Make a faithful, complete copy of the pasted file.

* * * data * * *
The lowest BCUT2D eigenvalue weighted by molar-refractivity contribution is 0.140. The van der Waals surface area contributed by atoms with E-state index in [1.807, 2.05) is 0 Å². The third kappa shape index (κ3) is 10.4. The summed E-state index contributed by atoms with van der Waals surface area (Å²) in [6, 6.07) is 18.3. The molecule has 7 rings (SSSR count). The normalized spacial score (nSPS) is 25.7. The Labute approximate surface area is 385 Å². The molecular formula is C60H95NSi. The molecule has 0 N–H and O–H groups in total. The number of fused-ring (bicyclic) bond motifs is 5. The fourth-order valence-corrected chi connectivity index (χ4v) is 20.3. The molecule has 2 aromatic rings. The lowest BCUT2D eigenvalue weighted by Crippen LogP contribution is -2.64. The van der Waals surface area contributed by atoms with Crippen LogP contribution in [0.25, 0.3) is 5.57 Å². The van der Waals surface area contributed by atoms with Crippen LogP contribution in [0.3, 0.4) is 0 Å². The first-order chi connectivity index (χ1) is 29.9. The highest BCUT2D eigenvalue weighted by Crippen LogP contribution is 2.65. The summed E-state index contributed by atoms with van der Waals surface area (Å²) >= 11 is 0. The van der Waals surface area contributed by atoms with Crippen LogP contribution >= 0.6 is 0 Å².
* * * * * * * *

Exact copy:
The lowest BCUT2D eigenvalue weighted by molar-refractivity contribution is 0.140. The van der Waals surface area contributed by atoms with E-state index in [1.807, 2.05) is 0 Å². The third kappa shape index (κ3) is 10.4. The summed E-state index contributed by atoms with van der Waals surface area (Å²) in [6, 6.07) is 18.3. The molecule has 7 rings (SSSR count). The normalized spacial score (nSPS) is 25.7. The Labute approximate surface area is 385 Å². The molecular formula is C60H95NSi. The molecule has 0 N–H and O–H groups in total. The number of fused-ring (bicyclic) bond motifs is 5. The fourth-order valence-corrected chi connectivity index (χ4v) is 20.3. The molecule has 2 aromatic rings. The lowest BCUT2D eigenvalue weighted by Crippen LogP contribution is -2.64. The van der Waals surface area contributed by atoms with Crippen LogP contribution in [0.25, 0.3) is 5.57 Å². The van der Waals surface area contributed by atoms with Crippen LogP contribution in [0.3, 0.4) is 0 Å². The first-order chi connectivity index (χ1) is 29.9. The highest BCUT2D eigenvalue weighted by Crippen LogP contribution is 2.65. The summed E-state index contributed by atoms with van der Waals surface area (Å²) >= 11 is 0. The van der Waals surface area contributed by atoms with Crippen LogP contribution >= 0.6 is 0 Å².